I think it's reasonable to say that those Americans who hoped for some improvement - even if only of the marginal variety - from Barack Obama on the civil liberties front have often been pretty disappointed. But because American conservatives - at least those conservatives gathered in the Republican party - have no interest in these quaint notions either it's not something that's become a dominant theme of his presidency.
And, as Mike Crowley says, it's probable that the President calculates that the upside from pleasing the people who care about these things isn't worth the trouble if, god forbid, something happens and he can be portrayed as "soft" on terrorism (watch for David Cameron to slip away from campaign rhetoric here too).
Nevertheless there are limits. So even if you're one of those who find Glenn Greenwald an acquired taste best enjoyed in moderation, acknowledge that he's quite right here:
I didn't believe it was possible, but the Obama administration has just reached an all-new low in its abysmal civil liberties record. In response to the lawsuit filed by Anwar Awlaki's father asking a court to enjoin the President from assassinating his son, a U.S. citizen, without any due process, the administration late last night, according to The Washington Post, filed a brief asking the court to dismiss the lawsuit without hearing the merits of the claims. That's not surprising: both the Bush and Obama administrations have repeatedly insisted that their secret conduct is legal but nonetheless urge courts not to even rule on its legality. But what's most notable here is that one of the arguments the Obama DOJ raises to demand dismissal of this lawsuit is "state secrets": in other words, not only does the President have the right to sentence Americans to death with no due process or charges of any kind, but his decisions as to who will be killed and why he wants them dead are "state secrets," and thus no court may adjudicate their legality.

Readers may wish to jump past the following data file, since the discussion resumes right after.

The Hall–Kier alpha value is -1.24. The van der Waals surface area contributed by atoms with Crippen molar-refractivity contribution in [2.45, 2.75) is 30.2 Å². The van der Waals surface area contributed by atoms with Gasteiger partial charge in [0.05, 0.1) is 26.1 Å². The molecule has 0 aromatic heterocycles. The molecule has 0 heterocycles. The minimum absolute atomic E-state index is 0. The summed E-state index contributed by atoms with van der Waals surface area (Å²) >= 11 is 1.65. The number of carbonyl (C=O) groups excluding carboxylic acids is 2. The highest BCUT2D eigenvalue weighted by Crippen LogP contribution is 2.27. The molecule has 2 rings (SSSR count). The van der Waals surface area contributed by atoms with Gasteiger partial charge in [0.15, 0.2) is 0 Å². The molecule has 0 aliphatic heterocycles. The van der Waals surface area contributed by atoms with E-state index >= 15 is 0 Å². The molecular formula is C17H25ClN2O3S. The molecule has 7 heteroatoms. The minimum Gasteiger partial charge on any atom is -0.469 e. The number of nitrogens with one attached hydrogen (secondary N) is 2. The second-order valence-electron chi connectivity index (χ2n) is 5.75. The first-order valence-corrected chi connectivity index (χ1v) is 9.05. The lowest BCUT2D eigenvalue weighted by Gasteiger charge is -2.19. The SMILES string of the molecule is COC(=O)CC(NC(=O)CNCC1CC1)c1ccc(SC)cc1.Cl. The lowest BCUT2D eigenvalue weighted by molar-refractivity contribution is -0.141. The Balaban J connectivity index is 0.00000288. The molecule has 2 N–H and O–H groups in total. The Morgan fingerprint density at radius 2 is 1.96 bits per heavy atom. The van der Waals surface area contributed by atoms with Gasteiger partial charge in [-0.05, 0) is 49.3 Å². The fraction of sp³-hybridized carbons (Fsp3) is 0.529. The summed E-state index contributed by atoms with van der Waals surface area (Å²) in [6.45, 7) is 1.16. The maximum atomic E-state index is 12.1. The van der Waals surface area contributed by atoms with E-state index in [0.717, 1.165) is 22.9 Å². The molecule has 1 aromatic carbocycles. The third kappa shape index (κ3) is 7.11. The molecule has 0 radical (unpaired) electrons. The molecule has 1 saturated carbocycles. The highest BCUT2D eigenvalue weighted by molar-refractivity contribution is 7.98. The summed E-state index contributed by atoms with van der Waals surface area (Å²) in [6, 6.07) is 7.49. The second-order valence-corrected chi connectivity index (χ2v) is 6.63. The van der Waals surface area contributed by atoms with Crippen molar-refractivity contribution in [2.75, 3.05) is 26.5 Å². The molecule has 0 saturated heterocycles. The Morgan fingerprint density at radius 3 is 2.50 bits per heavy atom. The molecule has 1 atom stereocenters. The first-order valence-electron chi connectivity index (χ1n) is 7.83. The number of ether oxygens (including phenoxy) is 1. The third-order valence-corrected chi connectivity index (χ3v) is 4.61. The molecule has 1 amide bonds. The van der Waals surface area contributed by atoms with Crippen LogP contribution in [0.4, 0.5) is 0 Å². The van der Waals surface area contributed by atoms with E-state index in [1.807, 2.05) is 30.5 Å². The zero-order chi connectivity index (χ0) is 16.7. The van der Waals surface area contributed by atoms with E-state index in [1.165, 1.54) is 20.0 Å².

If the President has the power to order American citizens killed with no due process, and to do so in such complete secrecy that no courts can even review his decisions, then what doesn't he have the power to do?
The Justice Department says Awlaki can simply return to the United States to answer for his actions. If, that is, "he wants access to our legal system." Which is certainly one way of putting matters, not least since Awlaki - who, I repeat, appears an unpleasant piece of work - has not actually been charged with anything. He may well be guilty but that's a different matter entirely.
It's true that many more people would be jumping up and down if this sort of thing were happening under President George W Bush. Indeed, you can make an argument that Obama's actions are worse than Bush's since a) he wasn't charged with cobbling together a security framework in the confused, panicked aftermath of 9/11 and b) he actually, you know, once campaigned against quite a lot of this stuff. Then again, he's maintained perhaps 80% of the Bush architecture (and expanded some other parts) so even if you were prepared to give the President a pass it remains the case that there is little reason to do so.
See Adam Serwer for more.